Voice of the Fan: Kickoff returns from the end zone

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Kickoff returns from the end zone – the ugly stats
by “hokiesrule98”

View the message board thread by clicking here

Like everyone else, I am completely fed up with our guys catching kickoffs in the end zone, and then failing to make the 25, which would be gained by simply taking a knee. I went through each game log, pulled out the stats, and here they are.

We fail to make to the 25 yard line a whopping 86% of the time, and have only returned it past the 25 twice.

Total # caught in Endzone: 28
Total # of touchbacks: 14
Total # brought out from Endzone: 14
Total # caught in EZ, returned past 25: 2 (14%)
Total # caught in EZ, returned short of 25: 12 (86%)
Total yards lost returning balls caught in EZ: (-101)
Total yards gained returning balls caught in EZ: (+62)
Total NET yards from EZ returns: (-39)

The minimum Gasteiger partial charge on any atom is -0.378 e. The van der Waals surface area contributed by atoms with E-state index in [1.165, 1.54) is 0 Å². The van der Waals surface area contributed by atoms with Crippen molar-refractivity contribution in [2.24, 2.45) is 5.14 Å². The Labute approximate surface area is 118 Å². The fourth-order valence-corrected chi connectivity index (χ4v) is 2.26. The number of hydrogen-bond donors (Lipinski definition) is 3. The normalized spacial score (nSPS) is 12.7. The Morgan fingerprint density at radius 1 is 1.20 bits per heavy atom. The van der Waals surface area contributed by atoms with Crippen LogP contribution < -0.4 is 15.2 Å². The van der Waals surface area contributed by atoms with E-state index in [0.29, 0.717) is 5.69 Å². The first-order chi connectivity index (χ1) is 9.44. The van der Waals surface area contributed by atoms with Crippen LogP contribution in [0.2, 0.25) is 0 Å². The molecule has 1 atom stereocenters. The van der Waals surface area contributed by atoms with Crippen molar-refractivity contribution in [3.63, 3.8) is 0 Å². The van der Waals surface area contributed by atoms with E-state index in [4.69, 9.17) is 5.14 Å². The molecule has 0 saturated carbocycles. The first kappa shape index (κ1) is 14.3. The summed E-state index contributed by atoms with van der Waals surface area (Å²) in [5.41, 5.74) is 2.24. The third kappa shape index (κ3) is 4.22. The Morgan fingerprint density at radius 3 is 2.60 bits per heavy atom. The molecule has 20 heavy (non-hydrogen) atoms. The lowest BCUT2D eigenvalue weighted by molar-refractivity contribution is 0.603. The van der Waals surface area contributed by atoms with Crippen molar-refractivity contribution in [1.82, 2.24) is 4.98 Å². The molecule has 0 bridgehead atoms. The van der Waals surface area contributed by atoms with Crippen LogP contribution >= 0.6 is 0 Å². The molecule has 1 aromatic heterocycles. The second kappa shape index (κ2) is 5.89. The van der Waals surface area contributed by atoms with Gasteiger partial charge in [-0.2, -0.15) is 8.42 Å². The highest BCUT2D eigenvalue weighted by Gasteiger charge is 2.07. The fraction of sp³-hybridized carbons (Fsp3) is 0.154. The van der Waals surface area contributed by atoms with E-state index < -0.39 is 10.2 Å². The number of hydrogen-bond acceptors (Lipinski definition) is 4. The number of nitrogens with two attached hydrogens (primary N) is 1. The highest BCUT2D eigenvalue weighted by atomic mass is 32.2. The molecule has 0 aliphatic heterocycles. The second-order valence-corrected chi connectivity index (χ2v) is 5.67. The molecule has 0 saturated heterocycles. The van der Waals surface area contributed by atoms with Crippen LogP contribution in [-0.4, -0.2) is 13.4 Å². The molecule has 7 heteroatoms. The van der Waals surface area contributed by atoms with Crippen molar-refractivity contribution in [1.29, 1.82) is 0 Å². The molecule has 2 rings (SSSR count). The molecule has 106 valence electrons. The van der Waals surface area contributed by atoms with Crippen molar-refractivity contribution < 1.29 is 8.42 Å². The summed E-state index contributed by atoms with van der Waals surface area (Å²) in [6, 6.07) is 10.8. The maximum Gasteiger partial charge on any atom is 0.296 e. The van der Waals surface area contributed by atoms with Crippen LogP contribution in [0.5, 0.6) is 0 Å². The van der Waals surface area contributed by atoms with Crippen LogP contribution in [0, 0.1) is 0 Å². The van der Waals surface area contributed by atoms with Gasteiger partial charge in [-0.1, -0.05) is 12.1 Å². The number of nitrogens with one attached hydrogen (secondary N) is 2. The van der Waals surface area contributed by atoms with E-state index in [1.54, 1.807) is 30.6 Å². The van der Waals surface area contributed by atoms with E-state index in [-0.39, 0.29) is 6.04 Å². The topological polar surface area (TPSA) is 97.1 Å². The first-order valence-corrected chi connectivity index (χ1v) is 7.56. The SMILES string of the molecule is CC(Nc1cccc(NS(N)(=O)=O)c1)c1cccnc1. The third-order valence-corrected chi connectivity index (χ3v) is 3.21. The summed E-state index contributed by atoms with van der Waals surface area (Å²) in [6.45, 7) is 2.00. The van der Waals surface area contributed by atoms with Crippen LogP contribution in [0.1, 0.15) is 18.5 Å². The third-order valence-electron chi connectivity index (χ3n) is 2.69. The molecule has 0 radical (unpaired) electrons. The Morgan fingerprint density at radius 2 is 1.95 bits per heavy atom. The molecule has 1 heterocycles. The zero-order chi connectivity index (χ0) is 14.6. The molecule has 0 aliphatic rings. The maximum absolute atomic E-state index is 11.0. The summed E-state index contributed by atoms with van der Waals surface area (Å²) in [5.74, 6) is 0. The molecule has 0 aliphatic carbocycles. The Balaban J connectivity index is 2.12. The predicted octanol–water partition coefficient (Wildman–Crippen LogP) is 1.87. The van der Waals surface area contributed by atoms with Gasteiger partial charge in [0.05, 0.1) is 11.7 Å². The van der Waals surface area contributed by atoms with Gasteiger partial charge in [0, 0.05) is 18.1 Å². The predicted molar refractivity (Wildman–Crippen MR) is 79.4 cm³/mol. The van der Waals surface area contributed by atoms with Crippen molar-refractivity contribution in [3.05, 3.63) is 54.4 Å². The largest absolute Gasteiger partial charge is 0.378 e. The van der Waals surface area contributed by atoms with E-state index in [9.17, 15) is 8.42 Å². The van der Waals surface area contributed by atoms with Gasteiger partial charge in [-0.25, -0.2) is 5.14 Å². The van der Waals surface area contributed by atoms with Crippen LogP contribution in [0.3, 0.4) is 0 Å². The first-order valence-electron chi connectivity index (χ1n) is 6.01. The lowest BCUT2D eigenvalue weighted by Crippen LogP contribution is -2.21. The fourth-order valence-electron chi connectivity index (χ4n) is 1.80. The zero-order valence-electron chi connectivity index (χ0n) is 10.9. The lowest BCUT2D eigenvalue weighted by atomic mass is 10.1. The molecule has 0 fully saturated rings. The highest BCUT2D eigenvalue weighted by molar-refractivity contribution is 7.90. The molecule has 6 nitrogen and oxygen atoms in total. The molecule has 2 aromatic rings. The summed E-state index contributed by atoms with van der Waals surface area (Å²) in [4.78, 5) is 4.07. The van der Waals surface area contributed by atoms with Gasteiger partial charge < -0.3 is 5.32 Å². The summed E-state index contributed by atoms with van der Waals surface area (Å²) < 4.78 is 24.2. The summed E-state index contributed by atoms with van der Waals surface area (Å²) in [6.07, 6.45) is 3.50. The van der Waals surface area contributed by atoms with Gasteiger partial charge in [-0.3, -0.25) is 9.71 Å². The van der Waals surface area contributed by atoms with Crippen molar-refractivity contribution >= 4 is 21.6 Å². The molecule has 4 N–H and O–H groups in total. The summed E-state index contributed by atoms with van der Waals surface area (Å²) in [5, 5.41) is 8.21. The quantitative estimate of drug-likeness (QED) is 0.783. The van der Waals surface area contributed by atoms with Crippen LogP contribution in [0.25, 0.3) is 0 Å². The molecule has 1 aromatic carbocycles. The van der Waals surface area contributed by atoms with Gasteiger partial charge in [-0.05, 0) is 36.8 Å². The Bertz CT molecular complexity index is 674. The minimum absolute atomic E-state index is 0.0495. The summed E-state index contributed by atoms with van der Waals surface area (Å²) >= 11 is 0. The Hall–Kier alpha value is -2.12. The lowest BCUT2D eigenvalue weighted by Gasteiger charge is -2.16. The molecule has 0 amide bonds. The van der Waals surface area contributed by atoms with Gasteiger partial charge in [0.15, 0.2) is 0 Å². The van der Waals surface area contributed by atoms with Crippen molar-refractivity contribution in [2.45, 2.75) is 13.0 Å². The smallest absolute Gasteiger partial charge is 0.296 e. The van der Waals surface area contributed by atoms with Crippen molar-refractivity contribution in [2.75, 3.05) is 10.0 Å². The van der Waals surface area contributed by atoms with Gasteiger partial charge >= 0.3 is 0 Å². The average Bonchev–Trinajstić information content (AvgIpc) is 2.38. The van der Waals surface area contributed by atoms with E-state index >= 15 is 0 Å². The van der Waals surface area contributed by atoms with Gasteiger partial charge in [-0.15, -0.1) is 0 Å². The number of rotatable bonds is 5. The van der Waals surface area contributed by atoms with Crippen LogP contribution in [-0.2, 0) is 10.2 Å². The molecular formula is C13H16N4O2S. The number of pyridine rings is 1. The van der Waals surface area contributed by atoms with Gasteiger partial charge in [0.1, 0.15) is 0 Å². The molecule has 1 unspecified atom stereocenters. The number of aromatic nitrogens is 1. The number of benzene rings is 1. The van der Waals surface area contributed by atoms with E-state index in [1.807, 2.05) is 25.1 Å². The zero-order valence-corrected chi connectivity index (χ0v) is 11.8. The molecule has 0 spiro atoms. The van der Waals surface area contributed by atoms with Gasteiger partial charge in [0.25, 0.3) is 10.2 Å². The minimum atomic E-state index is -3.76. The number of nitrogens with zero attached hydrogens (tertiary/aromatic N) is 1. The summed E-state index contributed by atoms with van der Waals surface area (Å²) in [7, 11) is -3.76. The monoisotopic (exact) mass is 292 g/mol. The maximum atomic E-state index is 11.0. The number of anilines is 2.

Average starting position on balls returned from EZ: 20.1 yard line

Individual Stats – returning ball caught in Endzone
Newsome: 7 times – past 25 once. Returns (20, 18, 17, 9, 58, 19, 18)
Knowles: 4 times – past 25 once, Returns (16, 29, 20, 14)
Coleman: 3 times – past 25 zero, Returns (15, 19, 10)

Game by Game Log, Kick-off Receptions

William & Mary
WM2-Caught in EZ, returned to 20 (Newsome)
WM2-Caught in EZ, returned to 16 (Knowles)

Ohio State
OSU1-Caught at 5, returned to 22 (Newsome)
OSU2-Caught at 1, returned to 27 (Newsome)
OSU3-Caught at 3, returned to 23 (Knowles)
OSU4- Kickoff out of bounds, ball on 35

East Carolina
ECU4-Caught in EZ, returned to 15 (Coleman)
ECU5-Squib kick, caught at 22, returned to 36 (Hansen)

Georgia Tech
GT1-Caught in EZ, returned to 29 (Knowles)

Western Michigan
WM1-Caught in EZ, returned to 20 (Knowles)
WM2-Caught at 7, returned to 21 (Knowles)